Video | Agriculture | Confidence | Economy | Energy | Employment | Finance | Media | Property | RBNZ | Science | SOEs | Tax | Technology | Telecoms | Tourism | Transport | Search

 


Commission to begin further work on WACC input methodologies

Commission to begin further work on WACC input methodologies

Following recent stakeholder consultation, the Commerce Commission has decided to issue a notice of intention to do further work on the input methodologies relating to the percentile estimate of the weighted average cost of capital (WACC). The WACC is used in the price-quality path and information disclosure regimes that apply to businesses regulated under Part 4 of the Commerce Act 1986.

In its recent merits review judgment, the High Court suggested that using the 75th percentile may be at odds with the Part 4 objective to limit the ability of regulated suppliers to earn excessive profits. In light of the High Court’s comments, and subsequent requests from consumers, the Commission sought submissions on whether it should consider reviewing or amending the input methodologies for the cost of capital at this time.

“Having considered submitters’ views, we have decided to begin further work on whether using the 75th percentile is appropriate,” said Commerce Commission Deputy Chair Sue Begg. “We believe that this process is necessary to address the return on investment uncertainty that will exist until this issue is resolved. Our aim is to complete this work prior to November 2014, when electricity lines prices will be set for the next five years,” said Ms Begg.

“The Commission has an open mind about the outcome of this work and we are keen to hear from interested parties with further evidence or expert reports. We are not pre-judging the direction of any potential change or whether any change is even necessary,” Ms Begg said.

“While we aim to complete the work by November, in the event that all the issues involved cannot be satisfactorily resolved before then, we will consider bringing forward the overall review of the WACC input methodologies,” said Ms Begg.

The process update paper can be viewed at http://www.comcom.govt.nz/regulated-industries/input-methodologies-2/further-work-on-wacc/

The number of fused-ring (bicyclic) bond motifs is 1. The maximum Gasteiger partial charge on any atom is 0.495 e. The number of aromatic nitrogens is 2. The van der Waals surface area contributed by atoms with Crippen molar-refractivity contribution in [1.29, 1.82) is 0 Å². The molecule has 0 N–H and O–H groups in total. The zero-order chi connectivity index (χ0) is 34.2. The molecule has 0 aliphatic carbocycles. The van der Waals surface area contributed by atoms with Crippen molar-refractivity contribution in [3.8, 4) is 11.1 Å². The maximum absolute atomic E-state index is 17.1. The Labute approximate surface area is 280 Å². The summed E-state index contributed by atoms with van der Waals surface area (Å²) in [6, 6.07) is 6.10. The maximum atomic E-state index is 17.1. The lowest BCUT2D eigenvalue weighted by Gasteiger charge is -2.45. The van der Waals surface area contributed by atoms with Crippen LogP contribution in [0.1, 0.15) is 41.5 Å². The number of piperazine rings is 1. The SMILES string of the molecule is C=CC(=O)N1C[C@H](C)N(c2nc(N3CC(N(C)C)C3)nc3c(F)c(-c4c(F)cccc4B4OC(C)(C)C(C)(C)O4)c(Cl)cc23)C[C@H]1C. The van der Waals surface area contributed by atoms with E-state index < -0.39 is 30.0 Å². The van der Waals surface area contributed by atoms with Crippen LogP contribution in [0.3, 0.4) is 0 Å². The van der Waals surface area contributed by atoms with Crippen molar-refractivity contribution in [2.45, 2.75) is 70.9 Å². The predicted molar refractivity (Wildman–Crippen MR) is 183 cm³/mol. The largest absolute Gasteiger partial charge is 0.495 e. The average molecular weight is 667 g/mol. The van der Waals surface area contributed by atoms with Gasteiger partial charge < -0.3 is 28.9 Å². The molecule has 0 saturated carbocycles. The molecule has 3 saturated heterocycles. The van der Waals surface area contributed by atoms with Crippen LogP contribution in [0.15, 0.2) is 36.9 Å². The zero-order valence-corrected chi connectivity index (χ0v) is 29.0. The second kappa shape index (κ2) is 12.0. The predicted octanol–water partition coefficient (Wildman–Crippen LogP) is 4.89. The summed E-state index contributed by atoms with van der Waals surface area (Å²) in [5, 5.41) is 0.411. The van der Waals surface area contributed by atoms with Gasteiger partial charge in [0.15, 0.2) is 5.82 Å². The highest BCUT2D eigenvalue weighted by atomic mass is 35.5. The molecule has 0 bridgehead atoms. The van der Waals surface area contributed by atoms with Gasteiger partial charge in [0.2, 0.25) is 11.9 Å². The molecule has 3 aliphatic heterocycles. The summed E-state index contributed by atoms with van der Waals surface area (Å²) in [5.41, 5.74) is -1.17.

The Commission welcomes further submissions until 5pm on 1 May 2014, these should be emailed toregulation.branch@comcom.govt.nz

Ends

© Scoop Media

 
 
 
 
 
Business Headlines | Sci-Tech Headlines

 

Scoop Business: Spark, Voda And Telstra To Lay New Trans-Tasman Cable

Spark New Zealand and Vodafone, New Zealand’s two dominant telecommunications providers, in partnership with Australian provider Telstra, will spend US$70 million building a trans-Tasman submarine cable to bolster broadband traffic between the neighbouring countries and the rest of the world. More>>

ALSO:

Statistics: Current Account Deficit Widens

New Zealand's annual current account deficit was $6.1 billion (2.6 percent of GDP) for the year ended September 2014. This compares with a deficit of $5.8 billion (2.5 percent of GDP) for the year ended June 2014. More>>

ALSO:

Still In The Red: NZ Govt Shunts Out Surplus To 2016

The New Zealand government has pushed out its targeted return to surplus for a year as falling dairy prices and a low inflation environment has kept a lid on its rising tax take, but is still dangling a possible tax cut in 2017, the next election year and promising to try and achieve the surplus pledge on which it campaigned for election in September. More>>

ALSO:

Job Insecurity: Time For Jobs That Count In The Meat Industry

“Meat Workers face it all”, says Graham Cooke, Meat Workers Union National Secretary. “Seasonal work, dangerous jobs, casual and zero hours contracts, and increasing pressure on workers to join non-union individual agreements. More>>

ALSO:

Scoop Business: ComCom Charges Hawkins’ Finance Companies Over Debt Recovery

The Commerce Commission has filed criminal proceedings against two finance companies run by former 1980s high-flyer Allan Hawkins over their debt recovery practices. More>>

ALSO:

Science Media Centre: The Big Science Stories Of 2014

It was a dramatic year for science, one that witnessed a severe outbreak of Ebola in West Africa and an historic mission to land a space probe on a comet. On the home front... headlines with animal testing for 'legal highs', 1080 use to tackle increased pest numbers and court action over genetically modified organisms among the most-covered stories. More>>

ALSO:

Get More From Scoop

 
 
Standards New Zealand

Standards New Zealand
 
 
 
 
 
 
 
 
Business
Search Scoop  
 
 
Powered by Vodafone
NZ independent news